Dr Liam Noonan Programme Leader for Data Analytics and Cyber security, LIT
An increased reliance on online shopping, more people working from home, the growing influence of social media influencers, and the need to conduct business on online platforms are exposing online users to a greater risk of cybercrime.
But lecturer at the Department of Information Technology, LIT Thurles Campus and Cyber Security Expert Tom Davis believes that the growing move to working, living and socialising online is not all bad news fraught with danger however, particularly for school leavers, as the demand for cyber security and data analysis graduates continues to grow expediently.
Ireland has become a breeding ground for talent in the area, with IT graduates, including LIT graduates, in high demand both nationally and internationally.
Beginning this Thursday, April 29 and continuing for the following two Thursdays, fifth and sixth year students, along with further education applicants, will have an opportunity to explore the in-demand IT careers available through free online events and workshops at LIT, entitled Explore IT.
The event will explore careers in Game Design and Development, Computing Data Analytics and Cyber Security.
Mr Davis explained skills in IT are crucial to the future economy, as harvesting and protecting data is central to the smooth running of public and private business of all sizes and the need for skilled graduates in this area continues to grow.
Worldwide spending on information security and risk management systems is expected to increase to $174 billion in 2022.
“While cybercrime has become a reality of modern life, there is significant growth potential for greater employment in the cyber security and prevention sector for future Irish graduates,” explained Mr Davis.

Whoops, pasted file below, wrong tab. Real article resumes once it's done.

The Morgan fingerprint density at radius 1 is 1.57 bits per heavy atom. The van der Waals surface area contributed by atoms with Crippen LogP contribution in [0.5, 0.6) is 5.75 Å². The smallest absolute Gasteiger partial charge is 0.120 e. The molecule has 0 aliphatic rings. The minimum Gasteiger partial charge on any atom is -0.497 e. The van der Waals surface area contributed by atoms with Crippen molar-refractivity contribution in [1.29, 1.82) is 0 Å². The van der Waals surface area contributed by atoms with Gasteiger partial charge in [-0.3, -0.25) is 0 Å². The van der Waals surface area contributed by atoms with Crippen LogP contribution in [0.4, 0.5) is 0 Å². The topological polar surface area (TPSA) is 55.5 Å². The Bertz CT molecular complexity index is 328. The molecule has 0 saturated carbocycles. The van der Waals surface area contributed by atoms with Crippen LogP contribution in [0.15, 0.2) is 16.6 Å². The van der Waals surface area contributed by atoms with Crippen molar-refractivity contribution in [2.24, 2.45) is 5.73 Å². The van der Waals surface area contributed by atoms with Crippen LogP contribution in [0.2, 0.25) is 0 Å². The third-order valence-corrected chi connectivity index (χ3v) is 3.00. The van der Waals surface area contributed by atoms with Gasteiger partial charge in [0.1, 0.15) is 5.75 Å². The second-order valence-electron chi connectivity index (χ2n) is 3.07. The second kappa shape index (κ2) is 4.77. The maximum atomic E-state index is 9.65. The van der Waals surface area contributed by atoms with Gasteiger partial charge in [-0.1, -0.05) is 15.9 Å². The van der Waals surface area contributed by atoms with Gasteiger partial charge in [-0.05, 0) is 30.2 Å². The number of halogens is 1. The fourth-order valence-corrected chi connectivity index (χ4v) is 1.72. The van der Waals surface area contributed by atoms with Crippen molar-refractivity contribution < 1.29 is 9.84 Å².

“One of the great success stories of the technology ecosystem in Ireland has been the proliferation of cyber security businesses. Chief information security officers are turning to Ireland for cyber-security solutions. There are three very good reasons why. These are talent, innovation and trust,” he said.
Ireland is home to more than 50 world-leading cyber-security companies, and, as a result, has become an international hotbed of cyber talent, which is based on bringing business, academia and government together to collaborate on focused objectives.
Dr Liam Noonan Programme Leader for Data Analytics and Cyber Security, LIT, explained that with the swift move to online working and living due to the Covid-19 pandemic cybercrime continues to be a growing issue.
“A PwC report has suggested that a surge in business fraud in Ireland is being fuelled by cybercrime and exacerbated by Covid-19. A recent global report by Hiscox Insurance has found that 41% of Irish firms had experienced at least one cyber-attack event in the six-month period from September 2019 to February 2020.
An Garda Síochána figures show that from January 1 2020 to October 31, 2020, 489 online shopping frauds were reported representing an overall loss to Irish citizens of more than €1.27 million.
“Email phishing remains the most common attack vector for such crimes, smartphones are also targeted through SMS phishing (smishing) and malicious links embedded in popular messaging and social media apps. Media influencers are becoming ever more prominent in consumer behaviour thereby becoming another area of potential concern. Meanwhile some 80% of credit card fraud in Ireland happens when conducting business over the internet,” added Dr Noonan.
To register free of charge for Explore IT click here.